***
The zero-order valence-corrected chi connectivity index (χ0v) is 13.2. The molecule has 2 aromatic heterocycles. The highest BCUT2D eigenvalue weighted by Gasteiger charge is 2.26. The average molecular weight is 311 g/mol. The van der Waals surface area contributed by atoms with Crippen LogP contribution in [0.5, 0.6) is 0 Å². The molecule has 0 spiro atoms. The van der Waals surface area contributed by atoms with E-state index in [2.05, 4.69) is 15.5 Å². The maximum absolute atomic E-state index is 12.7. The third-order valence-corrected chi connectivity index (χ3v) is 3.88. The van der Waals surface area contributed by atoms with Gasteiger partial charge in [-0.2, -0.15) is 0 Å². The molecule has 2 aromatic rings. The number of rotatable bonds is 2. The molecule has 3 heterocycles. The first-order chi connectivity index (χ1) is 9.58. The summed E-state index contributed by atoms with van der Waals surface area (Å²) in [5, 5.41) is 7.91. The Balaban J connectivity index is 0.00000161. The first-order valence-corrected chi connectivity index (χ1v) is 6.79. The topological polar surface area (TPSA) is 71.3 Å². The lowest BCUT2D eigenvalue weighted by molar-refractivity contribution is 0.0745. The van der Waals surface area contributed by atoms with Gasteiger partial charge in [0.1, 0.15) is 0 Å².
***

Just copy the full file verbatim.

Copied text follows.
The zero-order valence-corrected chi connectivity index (χ0v) is 13.2. The molecule has 2 aromatic heterocycles. The highest BCUT2D eigenvalue weighted by Gasteiger charge is 2.26. The average molecular weight is 311 g/mol. The van der Waals surface area contributed by atoms with Crippen LogP contribution in [0.5, 0.6) is 0 Å². The molecule has 0 spiro atoms. The van der Waals surface area contributed by atoms with E-state index in [2.05, 4.69) is 15.5 Å². The maximum absolute atomic E-state index is 12.7. The third-order valence-corrected chi connectivity index (χ3v) is 3.88. The van der Waals surface area contributed by atoms with Gasteiger partial charge in [-0.2, -0.15) is 0 Å². The molecule has 2 aromatic rings. The number of rotatable bonds is 2. The molecule has 3 heterocycles. The first-order chi connectivity index (χ1) is 9.58. The summed E-state index contributed by atoms with van der Waals surface area (Å²) in [5, 5.41) is 7.91. The Balaban J connectivity index is 0.00000161. The first-order valence-corrected chi connectivity index (χ1v) is 6.79. The topological polar surface area (TPSA) is 71.3 Å². The lowest BCUT2D eigenvalue weighted by molar-refractivity contribution is 0.0745. The van der Waals surface area contributed by atoms with Gasteiger partial charge in [0.1, 0.15) is 0 Å².